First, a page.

Committed to Nurturing Your Students’ Potential

The nurturing effect of a teacher's whole-hearted attention

This blog is dedicated to you: the one who sees kids, who really sees them. You see that they comprehend much more than they’re sometimes given credit for. Your passion for teaching is fueled by deep commitment to nurturing your students’ potential.

You see your students’ exquisite capacity to discern what’s real.  You see how they adjust accordingly, on their own, when you’ve provided opportunities to discover different ways of being and doing that work better for everyone, including themselves, rather than just themselves.

Your satisfaction as a teacher is in growing kids, not by always telling them what to think and what to do. Instead, you excel at nurturing your students’ potential with your genuine attention. That is your art.  That is your gift.  Kids love you for it, and they’ll always remember you for it.

Because at the end of the day…

“Because at the end of the day, most students won’t remember what amazing lesson plans you’ve created. They won’t remember how organized your bulletin boards are. How straight and neat are the desk rows. No, they’ll not remember that amazing decor you’ve designed.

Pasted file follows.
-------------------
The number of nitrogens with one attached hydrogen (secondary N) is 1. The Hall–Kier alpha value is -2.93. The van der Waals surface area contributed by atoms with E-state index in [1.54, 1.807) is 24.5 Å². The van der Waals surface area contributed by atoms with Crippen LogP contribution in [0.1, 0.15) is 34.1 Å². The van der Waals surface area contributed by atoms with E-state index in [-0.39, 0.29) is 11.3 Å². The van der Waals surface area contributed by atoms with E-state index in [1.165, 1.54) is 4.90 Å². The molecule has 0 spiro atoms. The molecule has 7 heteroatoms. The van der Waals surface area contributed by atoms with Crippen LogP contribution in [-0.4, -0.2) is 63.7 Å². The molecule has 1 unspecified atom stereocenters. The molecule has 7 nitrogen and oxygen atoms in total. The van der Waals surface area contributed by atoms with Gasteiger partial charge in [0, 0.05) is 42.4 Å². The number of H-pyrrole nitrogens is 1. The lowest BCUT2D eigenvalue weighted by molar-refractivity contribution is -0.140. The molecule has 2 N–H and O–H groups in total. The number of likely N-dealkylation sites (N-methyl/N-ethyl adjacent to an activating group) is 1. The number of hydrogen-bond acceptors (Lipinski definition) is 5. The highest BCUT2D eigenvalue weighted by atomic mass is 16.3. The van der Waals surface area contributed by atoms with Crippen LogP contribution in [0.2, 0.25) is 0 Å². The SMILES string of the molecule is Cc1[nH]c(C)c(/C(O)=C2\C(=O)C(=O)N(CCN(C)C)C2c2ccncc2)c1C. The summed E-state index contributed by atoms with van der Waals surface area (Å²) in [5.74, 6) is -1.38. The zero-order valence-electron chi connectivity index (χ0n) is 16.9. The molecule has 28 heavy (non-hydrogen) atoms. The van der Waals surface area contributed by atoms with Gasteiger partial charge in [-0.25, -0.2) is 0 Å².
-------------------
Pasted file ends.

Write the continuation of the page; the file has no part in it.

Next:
But they will remember you … because excellence is more readily attained by being.

Being available.
Being kind.
Being compassionate.
Being transparent.
Being real.
Being thoughtful.
Being ourselves.

Your kindness. Your empathy. Your care and concern. They’ll remember that you took the time to listen ...”  http://www.huffingtonpost.ca/lori-gard/students_b_4422603.html

The purpose of this blog is to provide you with the logic, the validations and the research that will deepen your confidence in the enriching value of your nurturing instincts.  https://www.kidsownwisdom.com/validation.html

This blog will also suggest useful tools and techniques to advance your positive influence on your students.